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-   -   How to repair this door damage from a dog? (http://www.diychatroom.com/f2/how-repair-door-damage-dog-72197/)

wholeshack 05-27-2010 12:26 PM

How to repair this door damage from a dog?
 
Well apparently my dog didn't like being cooped up in the bedroom while we were away because she ended up doing some damage to the door and the molding around the door. Here are some pictures:

http://img228.imageshack.us/i/door3.jpg/
http://img38.imageshack.us/i/door2q.jpg/
http://img256.imageshack.us/i/door1.jpg/

What's the best way to go about repairing this/making it non-obvious? Just staining it? Using a wood putty? Any input would be appreciated!

While I'm at it, I know it's hard to tell from the photo, but what color stain would match that door/molding? The actual color is a good bit darker than what's in the pictures since the flash lightened it all up.

jklingel 05-27-2010 01:49 PM

not bad
 
The damage does not appear to be all that bad, really. If it were mine (but I am pragmatic before being into aesthetics), I'd take the door off and sand it first. If the damage is not all the way through the veneer on the door, you may be best off sanding that whole face and re-staining. Also, they make metal plates that cover the bottom of doors (commercial) so people can kick the door open and not mark the door. That'd be the simplest. Good luck. john

Ron6519 05-27-2010 03:26 PM

I wouldn't do anything unless the dog gets trained. Otherwise this is a fruitless endeaver.
Once that happens you can address the door issue. The trouble with scratches is that it compresses the wood fibers. Even after sanding, the issue will be there. If you just try to stain it, it will end up staining the compressed scratch areas darker then the surrounding wood. Take the door off the hinges and lay it on some saw horses. Look at the side of the door to see how thick the door skin is. Older doors have a fairly thick skin that can be sanded a little more then newer doors. You want to sand enough to remove the visible scratchs, but not so much as to put noticeable low spots on the door sides. The stain color will be close to a wealnut base from the pictures, but matching an older stain will be trial and error at best. You might need to mix in a little color from another stasin shade to get it close.
Before you put any stain on the door at all, put on a generous coating of a wood conditioner to minimize the absorption of the stain. Then slowly build up the color, coat by coat. Realize that the color under the seal coat will be different then the area you just stained. You will need to project how it will change with the seal coat applied. It might be easier to match if you sand down all the stiles and rails and stain them in mass.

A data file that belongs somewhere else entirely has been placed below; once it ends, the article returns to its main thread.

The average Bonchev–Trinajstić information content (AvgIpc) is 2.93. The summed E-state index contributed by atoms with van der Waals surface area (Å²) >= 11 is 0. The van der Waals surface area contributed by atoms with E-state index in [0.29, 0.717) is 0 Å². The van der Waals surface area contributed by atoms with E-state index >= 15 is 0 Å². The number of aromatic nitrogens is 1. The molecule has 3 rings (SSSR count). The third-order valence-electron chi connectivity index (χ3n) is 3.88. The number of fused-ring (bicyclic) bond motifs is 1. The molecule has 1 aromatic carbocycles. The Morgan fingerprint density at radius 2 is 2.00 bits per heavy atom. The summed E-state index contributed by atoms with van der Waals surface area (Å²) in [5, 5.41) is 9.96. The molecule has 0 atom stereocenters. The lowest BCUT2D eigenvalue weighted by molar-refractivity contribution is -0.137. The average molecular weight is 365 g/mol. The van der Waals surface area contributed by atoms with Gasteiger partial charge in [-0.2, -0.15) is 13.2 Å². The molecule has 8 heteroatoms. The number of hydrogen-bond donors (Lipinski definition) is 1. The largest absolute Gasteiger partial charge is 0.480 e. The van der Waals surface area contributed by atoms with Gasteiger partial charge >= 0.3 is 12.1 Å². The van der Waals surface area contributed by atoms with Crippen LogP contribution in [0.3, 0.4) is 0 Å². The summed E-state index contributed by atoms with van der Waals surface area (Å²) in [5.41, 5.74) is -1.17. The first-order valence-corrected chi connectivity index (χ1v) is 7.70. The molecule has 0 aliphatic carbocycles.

Ron

Yoyizit 05-27-2010 03:45 PM

Depending on which side of the door this is on, you could cut 2" wide strips of Masonite and glue it to the door so it looks like a frame on the door surface, but that side of the door would have to be painted.

NitroNate 05-27-2010 06:50 PM

my advice, repair the dog first, then repair the door :), unless of course you just want practice repairing the door this time so you can do an even better job next time.

Blondesense 05-30-2010 10:35 AM

We had to replace one plank of an old pine floor in our previous home. I started with a small amount of a slightly lighter color stain. Then I raided DH's artists' oil paints and just experimented by adding different browns and reds. It wasn't a perfect match, but it ended up blending in well.

cocobolo 06-01-2010 12:19 AM

Well, I see you have had a couple of serious replies and a few comedians. I like them all.

Whatever you end up doing with the door - even if you replace the slab - here's what we did.

Our dog doesn't scratch doors intentionally, but she will push a door open if it is ajar. She does the same with the screen doors. My solution was to fix a piece of thin lexan (I think about .060" or maybe .080" thick to the bottom of the doors.

I know this doesn't address the problem of fixing your door, and frankly I wouldn't waste my time doing that. A slab is only a few bucks for a new one, and sometimes free for a used one. Why not go that route? I think it might be less work in the long run. Cheaper and quicker too.


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